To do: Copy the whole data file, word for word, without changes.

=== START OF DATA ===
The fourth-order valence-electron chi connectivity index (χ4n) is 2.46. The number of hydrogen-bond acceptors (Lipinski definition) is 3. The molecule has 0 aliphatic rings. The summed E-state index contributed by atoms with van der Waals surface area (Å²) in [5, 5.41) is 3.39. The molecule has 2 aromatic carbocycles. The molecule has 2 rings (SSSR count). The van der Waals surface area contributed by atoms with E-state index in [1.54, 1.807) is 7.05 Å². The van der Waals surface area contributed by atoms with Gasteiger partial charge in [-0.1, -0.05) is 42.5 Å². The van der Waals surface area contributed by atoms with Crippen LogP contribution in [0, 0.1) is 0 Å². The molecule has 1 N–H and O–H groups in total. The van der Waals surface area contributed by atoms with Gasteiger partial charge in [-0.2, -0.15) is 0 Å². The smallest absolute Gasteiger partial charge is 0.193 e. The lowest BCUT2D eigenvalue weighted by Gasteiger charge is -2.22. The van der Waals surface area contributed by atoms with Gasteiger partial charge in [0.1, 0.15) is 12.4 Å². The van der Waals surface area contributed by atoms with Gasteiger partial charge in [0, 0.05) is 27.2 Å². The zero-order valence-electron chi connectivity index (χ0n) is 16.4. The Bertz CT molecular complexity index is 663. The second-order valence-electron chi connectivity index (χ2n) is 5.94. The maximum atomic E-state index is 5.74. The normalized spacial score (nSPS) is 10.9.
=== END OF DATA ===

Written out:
The fourth-order valence-electron chi connectivity index (χ4n) is 2.46. The number of hydrogen-bond acceptors (Lipinski definition) is 3. The molecule has 0 aliphatic rings. The summed E-state index contributed by atoms with van der Waals surface area (Å²) in [5, 5.41) is 3.39. The molecule has 2 aromatic carbocycles. The molecule has 2 rings (SSSR count). The van der Waals surface area contributed by atoms with E-state index in [1.54, 1.807) is 7.05 Å². The van der Waals surface area contributed by atoms with Gasteiger partial charge in [-0.1, -0.05) is 42.5 Å². The van der Waals surface area contributed by atoms with Crippen LogP contribution in [0, 0.1) is 0 Å². The molecule has 1 N–H and O–H groups in total. The van der Waals surface area contributed by atoms with Gasteiger partial charge in [-0.2, -0.15) is 0 Å². The smallest absolute Gasteiger partial charge is 0.193 e. The lowest BCUT2D eigenvalue weighted by Gasteiger charge is -2.22. The van der Waals surface area contributed by atoms with Gasteiger partial charge in [0.1, 0.15) is 12.4 Å². The van der Waals surface area contributed by atoms with Gasteiger partial charge in [0, 0.05) is 27.2 Å². The zero-order valence-electron chi connectivity index (χ0n) is 16.4. The Bertz CT molecular complexity index is 663. The second-order valence-electron chi connectivity index (χ2n) is 5.94. The maximum atomic E-state index is 5.74. The normalized spacial score (nSPS) is 10.9.